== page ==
“People need to feel compassion,” says former president of Singapore, SR Nathan.
“Problems will always be there. You can always throw money but that will not be the solution,” he said as he urged more Singaporeans to give of their time and effort as volunteers to help those in need.
Speaking at a dialogue for the National Council of Social Service on Thursday at Biopolis, the 89-year-old former head-of-state said those involved in social services — professionals and volunteers alike– need to be involved for the right reasons.
“We are not in this business to get to be known, whether people know us or people do not know us, our mission is to save lives,” said the former president who’s had a lifelong passion for social welfare.
Volunteers should not be driven by recognition but instead have the genuine willingness to help, he explained.
“Faith in what we do is very important. Sometimes you feel hopeless, you feel no hope at all,” he says. “In the things that we do, we carry our problems home, we don’t finish it at 5 o clock.”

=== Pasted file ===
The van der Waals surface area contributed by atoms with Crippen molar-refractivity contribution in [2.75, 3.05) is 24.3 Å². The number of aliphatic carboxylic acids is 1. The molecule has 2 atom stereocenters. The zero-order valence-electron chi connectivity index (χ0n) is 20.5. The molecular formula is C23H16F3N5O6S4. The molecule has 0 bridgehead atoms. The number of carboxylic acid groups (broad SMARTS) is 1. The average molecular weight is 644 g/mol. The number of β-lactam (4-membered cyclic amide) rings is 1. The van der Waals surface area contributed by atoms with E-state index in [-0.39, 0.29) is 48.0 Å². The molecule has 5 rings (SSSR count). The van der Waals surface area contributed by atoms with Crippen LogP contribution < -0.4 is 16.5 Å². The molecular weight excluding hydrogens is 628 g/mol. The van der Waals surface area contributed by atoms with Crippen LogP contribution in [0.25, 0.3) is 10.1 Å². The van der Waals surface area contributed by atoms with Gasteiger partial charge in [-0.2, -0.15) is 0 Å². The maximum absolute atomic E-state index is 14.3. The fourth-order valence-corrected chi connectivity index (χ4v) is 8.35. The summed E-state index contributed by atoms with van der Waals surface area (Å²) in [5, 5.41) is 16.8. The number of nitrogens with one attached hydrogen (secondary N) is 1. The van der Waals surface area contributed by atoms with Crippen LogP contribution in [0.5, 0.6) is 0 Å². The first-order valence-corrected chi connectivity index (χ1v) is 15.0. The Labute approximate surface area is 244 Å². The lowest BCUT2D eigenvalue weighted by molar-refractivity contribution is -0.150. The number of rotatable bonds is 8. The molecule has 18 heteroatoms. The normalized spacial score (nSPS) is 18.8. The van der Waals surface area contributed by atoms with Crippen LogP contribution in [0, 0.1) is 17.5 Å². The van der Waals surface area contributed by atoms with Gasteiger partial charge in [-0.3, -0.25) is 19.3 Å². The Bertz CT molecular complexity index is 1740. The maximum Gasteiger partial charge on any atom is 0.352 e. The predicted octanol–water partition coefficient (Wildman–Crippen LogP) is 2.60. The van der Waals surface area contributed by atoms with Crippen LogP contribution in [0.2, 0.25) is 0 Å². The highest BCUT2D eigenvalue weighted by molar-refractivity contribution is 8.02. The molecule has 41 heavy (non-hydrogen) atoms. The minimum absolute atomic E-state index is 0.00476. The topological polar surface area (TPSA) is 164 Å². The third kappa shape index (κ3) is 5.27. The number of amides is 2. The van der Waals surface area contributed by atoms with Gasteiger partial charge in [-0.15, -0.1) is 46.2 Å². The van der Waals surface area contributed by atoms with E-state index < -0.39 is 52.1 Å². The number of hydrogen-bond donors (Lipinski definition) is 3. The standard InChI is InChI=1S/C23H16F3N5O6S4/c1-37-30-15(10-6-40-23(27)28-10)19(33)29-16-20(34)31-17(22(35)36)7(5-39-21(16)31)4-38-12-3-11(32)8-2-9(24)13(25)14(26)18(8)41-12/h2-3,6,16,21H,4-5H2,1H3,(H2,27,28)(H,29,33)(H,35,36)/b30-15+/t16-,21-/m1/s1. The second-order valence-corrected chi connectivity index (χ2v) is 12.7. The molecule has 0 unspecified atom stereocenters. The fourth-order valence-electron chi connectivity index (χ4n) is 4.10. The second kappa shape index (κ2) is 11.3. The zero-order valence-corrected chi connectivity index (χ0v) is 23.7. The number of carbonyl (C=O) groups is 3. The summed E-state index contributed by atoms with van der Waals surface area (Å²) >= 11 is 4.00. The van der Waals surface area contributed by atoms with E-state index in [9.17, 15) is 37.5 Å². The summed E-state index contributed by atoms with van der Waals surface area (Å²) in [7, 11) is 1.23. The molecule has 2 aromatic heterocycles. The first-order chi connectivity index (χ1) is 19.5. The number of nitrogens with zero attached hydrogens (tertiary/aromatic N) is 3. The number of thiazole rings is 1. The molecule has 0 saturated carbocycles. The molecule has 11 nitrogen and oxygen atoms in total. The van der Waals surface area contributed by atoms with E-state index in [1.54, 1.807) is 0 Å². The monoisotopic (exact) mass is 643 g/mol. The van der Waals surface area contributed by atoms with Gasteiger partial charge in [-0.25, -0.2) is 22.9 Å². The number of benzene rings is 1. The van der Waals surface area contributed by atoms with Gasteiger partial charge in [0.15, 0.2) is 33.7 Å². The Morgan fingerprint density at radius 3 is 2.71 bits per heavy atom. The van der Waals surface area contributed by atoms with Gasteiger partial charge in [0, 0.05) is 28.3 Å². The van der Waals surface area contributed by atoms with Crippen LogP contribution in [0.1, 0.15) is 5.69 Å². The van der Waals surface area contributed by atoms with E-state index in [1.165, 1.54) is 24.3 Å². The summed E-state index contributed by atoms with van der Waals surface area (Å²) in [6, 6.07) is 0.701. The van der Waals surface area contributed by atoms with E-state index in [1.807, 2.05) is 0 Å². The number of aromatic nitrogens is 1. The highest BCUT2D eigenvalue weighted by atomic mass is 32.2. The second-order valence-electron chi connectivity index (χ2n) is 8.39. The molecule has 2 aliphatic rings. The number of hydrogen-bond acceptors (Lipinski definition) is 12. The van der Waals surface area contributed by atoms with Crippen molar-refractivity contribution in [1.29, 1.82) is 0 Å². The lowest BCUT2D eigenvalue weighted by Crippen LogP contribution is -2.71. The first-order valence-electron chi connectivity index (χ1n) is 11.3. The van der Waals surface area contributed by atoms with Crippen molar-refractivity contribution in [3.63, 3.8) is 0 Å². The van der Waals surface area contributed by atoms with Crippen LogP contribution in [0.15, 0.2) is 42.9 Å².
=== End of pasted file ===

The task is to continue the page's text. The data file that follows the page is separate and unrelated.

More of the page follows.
Nathan knows all too well about hardship despair.
As a child, he had run away from home, slept hungry on the streets, faced the tragic death of his father and been kicked out of school twice.
His turning point came during World War II when he picked up an English-Japanese dictionary and became a translator and interpreter, eventually working for the top official in the Japanese civilian police.
“For the first time, I was told by somebody that I had a good head, and that encouraged me to learn Japanese.”
The resilient man was eventually able to turn his life around from depths of human despair to eventually to become President of Singapore, taking over former president Ong Teng Cheong on 1 September 1999.
As the longest serving president in Singapore, he stayed in the job for eight years until last September, when he stepped down to be replaced by Tony Tan.
Having gotten out of a bleak past, Nathan hopes more people participate in social services to help others see a brighter day as well.
That is the very reason why he inaugurated the annual President’s Challenge.
“One of the reasons I started the president’s challenge is not for the money but for the participation,” he said. “I want to get people conscious about other people’s problems.”
Source: Yahoo! Singapore